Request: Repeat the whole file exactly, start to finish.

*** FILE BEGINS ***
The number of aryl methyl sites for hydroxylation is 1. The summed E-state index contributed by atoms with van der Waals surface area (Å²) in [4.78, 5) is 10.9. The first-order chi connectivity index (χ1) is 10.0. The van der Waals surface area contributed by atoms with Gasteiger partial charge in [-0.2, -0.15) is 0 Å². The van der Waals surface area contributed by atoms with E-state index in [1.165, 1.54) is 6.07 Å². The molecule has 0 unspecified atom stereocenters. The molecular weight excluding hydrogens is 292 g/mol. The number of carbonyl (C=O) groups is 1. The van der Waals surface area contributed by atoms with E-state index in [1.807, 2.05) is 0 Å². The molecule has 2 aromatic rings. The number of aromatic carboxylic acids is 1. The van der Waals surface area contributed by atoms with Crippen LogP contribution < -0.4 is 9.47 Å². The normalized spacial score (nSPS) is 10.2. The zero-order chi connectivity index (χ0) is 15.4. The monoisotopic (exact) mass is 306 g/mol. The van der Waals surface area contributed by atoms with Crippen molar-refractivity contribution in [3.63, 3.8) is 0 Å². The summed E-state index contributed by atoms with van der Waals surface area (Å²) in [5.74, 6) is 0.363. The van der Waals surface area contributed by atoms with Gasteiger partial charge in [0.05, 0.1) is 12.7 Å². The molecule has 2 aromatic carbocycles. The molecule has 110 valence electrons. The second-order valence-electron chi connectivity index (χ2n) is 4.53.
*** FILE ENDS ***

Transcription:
The number of aryl methyl sites for hydroxylation is 1. The summed E-state index contributed by atoms with van der Waals surface area (Å²) in [4.78, 5) is 10.9. The first-order chi connectivity index (χ1) is 10.0. The van der Waals surface area contributed by atoms with Gasteiger partial charge in [-0.2, -0.15) is 0 Å². The van der Waals surface area contributed by atoms with E-state index in [1.165, 1.54) is 6.07 Å². The molecule has 0 unspecified atom stereocenters. The molecular weight excluding hydrogens is 292 g/mol. The number of carbonyl (C=O) groups is 1. The van der Waals surface area contributed by atoms with E-state index in [1.807, 2.05) is 0 Å². The molecule has 2 aromatic rings. The number of aromatic carboxylic acids is 1. The van der Waals surface area contributed by atoms with Crippen LogP contribution < -0.4 is 9.47 Å². The normalized spacial score (nSPS) is 10.2. The zero-order chi connectivity index (χ0) is 15.4. The monoisotopic (exact) mass is 306 g/mol. The van der Waals surface area contributed by atoms with Crippen molar-refractivity contribution in [3.63, 3.8) is 0 Å². The summed E-state index contributed by atoms with van der Waals surface area (Å²) in [5.74, 6) is 0.363. The van der Waals surface area contributed by atoms with Gasteiger partial charge in [0.05, 0.1) is 12.7 Å². The molecule has 2 aromatic carbocycles. The molecule has 110 valence electrons. The second-order valence-electron chi connectivity index (χ2n) is 4.53.